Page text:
1. By making “thinking-out-loud” comments
  2. By asking questions that build understanding
Make “thinking-out-loud” comments

“Thinking-out-loud” comments show your child how you are thinking about the story and trying to figure out things that are not actually stated in the book.

“Thinking-out-loud” comments start with words like:

  • “I’m thinking that…”
  • “I’m wondering about…”
  • “I’m trying to figure out…”

    Unlike questions, comments don’t require a response. If you make a comment based on the part of the book your child is interested in, and then wait, chances are your child will want to add his two cents!

    Some examples of “thinking-out-loud” comments you could use to highlight the characters’ motivations in The Gruffalo are:

  • “I’m thinking that the mouse doesn’t believe there is such a thing as a gruffalo.”
  • “I’m wondering if the fox really wants to have the mouse over for lunch.”
  • “I’m trying to figure out why the gruffalo is scared of the mouse.”

How your child responds to these comments will give you an idea of how much he understands. You can elaborate on these comments and use the pictures and text to support your child’s understanding. For example, if you say, “I’m wondering if the fox really wants to have the mouse over for lunch,” and your child does not respond, you could then provide further information by pointing to the picture of the fox and saying, “Look at that smirk and his squinty eyes -- he looks pretty suspicious to me. I think he’s trying to trick the mouse so he can eat him for lunch.” (There are some more interesting words here! You can help explain them to your child using the Shoot for the SSTaRS strategy.)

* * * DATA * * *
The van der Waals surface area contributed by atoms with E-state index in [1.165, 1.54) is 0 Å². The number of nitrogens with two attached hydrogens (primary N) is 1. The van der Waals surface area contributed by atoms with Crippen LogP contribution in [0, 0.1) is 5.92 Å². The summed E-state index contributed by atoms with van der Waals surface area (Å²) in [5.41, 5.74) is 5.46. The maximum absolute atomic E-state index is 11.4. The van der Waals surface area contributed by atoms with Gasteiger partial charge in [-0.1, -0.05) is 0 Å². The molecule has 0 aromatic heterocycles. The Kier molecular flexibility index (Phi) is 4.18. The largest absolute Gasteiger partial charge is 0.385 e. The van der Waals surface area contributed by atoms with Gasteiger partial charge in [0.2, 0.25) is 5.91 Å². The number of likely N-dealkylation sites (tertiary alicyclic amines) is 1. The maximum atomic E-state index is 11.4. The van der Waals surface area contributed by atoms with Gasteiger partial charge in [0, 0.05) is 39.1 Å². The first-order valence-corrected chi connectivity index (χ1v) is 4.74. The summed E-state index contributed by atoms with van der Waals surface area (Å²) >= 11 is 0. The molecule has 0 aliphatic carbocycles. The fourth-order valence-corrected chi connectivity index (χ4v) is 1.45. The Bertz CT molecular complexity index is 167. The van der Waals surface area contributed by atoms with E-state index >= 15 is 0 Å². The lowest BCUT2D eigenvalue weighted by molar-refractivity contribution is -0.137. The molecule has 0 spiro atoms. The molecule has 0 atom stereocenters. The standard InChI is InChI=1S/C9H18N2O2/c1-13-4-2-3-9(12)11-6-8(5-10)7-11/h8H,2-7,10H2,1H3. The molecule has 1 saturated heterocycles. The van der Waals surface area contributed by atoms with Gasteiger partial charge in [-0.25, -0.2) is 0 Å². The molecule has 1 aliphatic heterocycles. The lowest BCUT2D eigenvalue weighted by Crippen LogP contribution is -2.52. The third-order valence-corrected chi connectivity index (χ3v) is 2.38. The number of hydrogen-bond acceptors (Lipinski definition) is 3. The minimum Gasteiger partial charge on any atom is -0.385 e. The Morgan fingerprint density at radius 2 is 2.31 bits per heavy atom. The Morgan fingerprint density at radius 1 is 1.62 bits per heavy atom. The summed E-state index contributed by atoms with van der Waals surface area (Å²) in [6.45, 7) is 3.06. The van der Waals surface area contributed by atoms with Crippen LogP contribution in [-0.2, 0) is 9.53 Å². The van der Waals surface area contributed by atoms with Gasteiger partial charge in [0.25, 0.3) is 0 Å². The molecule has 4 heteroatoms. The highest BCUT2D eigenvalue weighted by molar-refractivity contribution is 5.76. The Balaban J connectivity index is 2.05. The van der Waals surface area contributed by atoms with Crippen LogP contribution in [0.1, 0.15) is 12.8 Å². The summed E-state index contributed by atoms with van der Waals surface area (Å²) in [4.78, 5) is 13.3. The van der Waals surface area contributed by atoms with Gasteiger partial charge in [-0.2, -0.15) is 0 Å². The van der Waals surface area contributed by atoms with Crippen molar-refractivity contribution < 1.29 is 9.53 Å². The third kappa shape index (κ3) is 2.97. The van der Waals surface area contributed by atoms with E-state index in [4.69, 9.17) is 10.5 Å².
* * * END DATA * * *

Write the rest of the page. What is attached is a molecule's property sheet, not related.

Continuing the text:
By making these types of comments, you are modelling a way for your child to express his inner thoughts and ideas. You are also demonstrating different ways that your child can think about what’s happening in the book, and that he can look for meaning beyond the written words of a story.

Ask questions that build understanding

Once your child is familiar with the basic elements of The Gruffalo (for example, who the main characters are, where the story takes place, and the actions the different characters take), you can ask questions that go beyond what is written on the page and shown in the illustrations, such as:

  • “Why is the mouse so surprised when the gruffalo appears?”
  • “How do you know the mouse’s plan is working?”
  • “How do you know the mouse is lying to the other animals?”

If your child has difficulty answering questions like this, you could provide the answer yourself and continue with the book.

These kinds of questions encourage children to think beyond what is written and illustrated in the book and draw on their knowledge and reasoning skills.

The more times you read the story, the more you will be able to make “thinking-out-loud” comments and ask questions that deepen your child’s understanding of the story. As you engage your child in conversations that encourage him to think more deeply about a book, you are helping to develop the comprehension skills he will need to read successfully on his own.

Happy reading!